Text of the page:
[…]The war in Iraq, as in Afghanistan, to bring regime change was swift. The post-war effort to help put in place the basic requirements for democracy in the heart of the Arab-Muslim world, however, was met -- not surprisingly -- with stiff resistance from both within and outside of Iraq.

Al-Qaida killers and their local supporters learned that indiscriminate violence against fellow Arabs and Muslims could weaken Americans in their commitment to the making of a free and modern Iraq.

Al-Qaida's strategy is seemingly working. Harry Reid, the U.S. Democratic Senate Majority Leader, has declared the war in Iraq is lost. Hence, the winners would be the terrorists -- the barbarian marauders from the 7th century taking full measure of the greatest Western power of the 21st century and its inability to stomach the cost of defeating them.[…]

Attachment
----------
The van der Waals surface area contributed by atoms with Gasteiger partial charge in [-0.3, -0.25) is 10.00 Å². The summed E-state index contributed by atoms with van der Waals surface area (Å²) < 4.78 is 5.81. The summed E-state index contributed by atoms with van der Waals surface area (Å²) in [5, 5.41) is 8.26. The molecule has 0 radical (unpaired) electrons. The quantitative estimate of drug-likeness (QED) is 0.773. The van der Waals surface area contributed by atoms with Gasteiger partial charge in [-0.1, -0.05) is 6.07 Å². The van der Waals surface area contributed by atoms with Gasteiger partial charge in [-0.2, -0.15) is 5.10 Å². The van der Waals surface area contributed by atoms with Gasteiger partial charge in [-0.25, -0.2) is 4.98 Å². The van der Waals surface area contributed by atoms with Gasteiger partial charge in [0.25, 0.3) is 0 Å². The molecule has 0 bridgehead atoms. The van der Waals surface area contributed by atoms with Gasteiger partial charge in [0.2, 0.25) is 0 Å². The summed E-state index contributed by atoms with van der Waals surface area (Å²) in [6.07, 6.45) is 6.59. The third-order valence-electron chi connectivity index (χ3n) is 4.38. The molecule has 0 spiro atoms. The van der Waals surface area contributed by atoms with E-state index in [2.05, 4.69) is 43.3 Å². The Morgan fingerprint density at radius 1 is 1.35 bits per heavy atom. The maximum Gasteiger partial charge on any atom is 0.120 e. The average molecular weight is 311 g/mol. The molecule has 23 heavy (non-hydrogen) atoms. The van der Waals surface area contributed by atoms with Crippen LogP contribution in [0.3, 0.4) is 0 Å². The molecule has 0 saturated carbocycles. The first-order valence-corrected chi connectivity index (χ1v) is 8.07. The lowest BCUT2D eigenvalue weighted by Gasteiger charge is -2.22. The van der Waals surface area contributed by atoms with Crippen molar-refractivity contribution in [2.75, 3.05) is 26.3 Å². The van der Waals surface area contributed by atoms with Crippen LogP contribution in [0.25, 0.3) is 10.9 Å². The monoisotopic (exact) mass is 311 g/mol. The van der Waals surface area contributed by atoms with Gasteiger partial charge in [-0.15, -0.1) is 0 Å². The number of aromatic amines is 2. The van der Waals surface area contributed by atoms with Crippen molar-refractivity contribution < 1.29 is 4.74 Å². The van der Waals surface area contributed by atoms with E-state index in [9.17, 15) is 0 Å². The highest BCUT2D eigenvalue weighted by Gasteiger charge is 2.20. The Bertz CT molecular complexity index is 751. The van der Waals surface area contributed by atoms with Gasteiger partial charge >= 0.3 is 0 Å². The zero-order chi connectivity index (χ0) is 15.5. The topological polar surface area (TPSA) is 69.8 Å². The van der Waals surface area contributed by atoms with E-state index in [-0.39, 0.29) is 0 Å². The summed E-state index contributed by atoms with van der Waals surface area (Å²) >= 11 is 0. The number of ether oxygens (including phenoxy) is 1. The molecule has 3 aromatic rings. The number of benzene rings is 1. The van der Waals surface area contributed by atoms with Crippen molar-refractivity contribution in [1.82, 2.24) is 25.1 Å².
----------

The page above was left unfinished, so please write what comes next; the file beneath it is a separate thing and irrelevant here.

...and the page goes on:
More on this later. The losing side in a war customarily is required by the winner to pay reparations to the victor. What does Reid have in mind that we should pay to Al Qaeda for reparations? The lives of losing leaders are often forfeit; since Reid has declared the loss, does that make him the loser? Or does he have someone else in mind?

[Update, June 9, 2007: The original link to the Winnipeg Sun for the Salim Mansur article has gone behind a pay wall, so I have changed it to what appears to be the same article at the Toronto Sun.]

Also: At Villainous Company, Cassandra tears Harry Reid a new one and sets off a comment storm.

This from Ramirez at Investors Business Daily:

Thursday, April 26, 2007